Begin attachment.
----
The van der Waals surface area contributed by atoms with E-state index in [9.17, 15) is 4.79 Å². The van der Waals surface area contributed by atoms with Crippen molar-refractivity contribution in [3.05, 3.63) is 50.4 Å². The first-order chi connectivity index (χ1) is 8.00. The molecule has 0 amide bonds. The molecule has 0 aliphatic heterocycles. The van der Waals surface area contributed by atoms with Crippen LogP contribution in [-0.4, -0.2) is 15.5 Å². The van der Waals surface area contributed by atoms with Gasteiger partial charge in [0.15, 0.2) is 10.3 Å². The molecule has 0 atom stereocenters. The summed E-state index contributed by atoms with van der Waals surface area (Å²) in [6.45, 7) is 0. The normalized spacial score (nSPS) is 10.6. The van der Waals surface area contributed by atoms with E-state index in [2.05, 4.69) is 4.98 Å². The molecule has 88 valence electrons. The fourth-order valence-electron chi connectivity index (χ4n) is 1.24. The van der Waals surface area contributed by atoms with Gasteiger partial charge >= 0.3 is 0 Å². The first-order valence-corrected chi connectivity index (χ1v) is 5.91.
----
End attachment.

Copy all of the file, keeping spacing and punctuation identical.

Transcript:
The van der Waals surface area contributed by atoms with E-state index in [9.17, 15) is 4.79 Å². The van der Waals surface area contributed by atoms with Crippen molar-refractivity contribution in [3.05, 3.63) is 50.4 Å². The first-order chi connectivity index (χ1) is 8.00. The molecule has 0 amide bonds. The molecule has 0 aliphatic heterocycles. The van der Waals surface area contributed by atoms with Crippen LogP contribution in [-0.4, -0.2) is 15.5 Å². The van der Waals surface area contributed by atoms with Gasteiger partial charge in [0.15, 0.2) is 10.3 Å². The molecule has 0 atom stereocenters. The summed E-state index contributed by atoms with van der Waals surface area (Å²) in [6.45, 7) is 0. The normalized spacial score (nSPS) is 10.6. The van der Waals surface area contributed by atoms with E-state index in [2.05, 4.69) is 4.98 Å². The molecule has 88 valence electrons. The fourth-order valence-electron chi connectivity index (χ4n) is 1.24. The van der Waals surface area contributed by atoms with Gasteiger partial charge >= 0.3 is 0 Å². The first-order valence-corrected chi connectivity index (χ1v) is 5.91.